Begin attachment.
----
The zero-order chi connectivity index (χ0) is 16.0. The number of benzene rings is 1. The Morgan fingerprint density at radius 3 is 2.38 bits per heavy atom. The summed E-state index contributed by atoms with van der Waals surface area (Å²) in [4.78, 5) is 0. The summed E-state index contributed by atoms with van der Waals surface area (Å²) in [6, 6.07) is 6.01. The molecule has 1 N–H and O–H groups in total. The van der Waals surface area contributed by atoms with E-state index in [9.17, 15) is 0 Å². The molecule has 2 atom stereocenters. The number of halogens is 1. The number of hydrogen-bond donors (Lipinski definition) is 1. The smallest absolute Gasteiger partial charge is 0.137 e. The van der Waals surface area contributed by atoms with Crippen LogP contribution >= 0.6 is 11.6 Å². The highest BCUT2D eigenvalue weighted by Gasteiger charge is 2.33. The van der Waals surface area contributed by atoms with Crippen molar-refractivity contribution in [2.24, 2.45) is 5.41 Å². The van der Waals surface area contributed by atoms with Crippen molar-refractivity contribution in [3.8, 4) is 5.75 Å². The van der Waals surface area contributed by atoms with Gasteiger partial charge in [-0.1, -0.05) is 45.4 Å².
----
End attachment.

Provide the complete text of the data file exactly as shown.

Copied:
The zero-order chi connectivity index (χ0) is 16.0. The number of benzene rings is 1. The Morgan fingerprint density at radius 3 is 2.38 bits per heavy atom. The summed E-state index contributed by atoms with van der Waals surface area (Å²) in [4.78, 5) is 0. The summed E-state index contributed by atoms with van der Waals surface area (Å²) in [6, 6.07) is 6.01. The molecule has 1 N–H and O–H groups in total. The van der Waals surface area contributed by atoms with E-state index in [9.17, 15) is 0 Å². The molecule has 2 atom stereocenters. The number of halogens is 1. The number of hydrogen-bond donors (Lipinski definition) is 1. The smallest absolute Gasteiger partial charge is 0.137 e. The van der Waals surface area contributed by atoms with Crippen LogP contribution >= 0.6 is 11.6 Å². The highest BCUT2D eigenvalue weighted by Gasteiger charge is 2.33. The van der Waals surface area contributed by atoms with Crippen molar-refractivity contribution in [2.24, 2.45) is 5.41 Å². The van der Waals surface area contributed by atoms with Crippen molar-refractivity contribution in [3.8, 4) is 5.75 Å². The van der Waals surface area contributed by atoms with Gasteiger partial charge in [-0.1, -0.05) is 45.4 Å².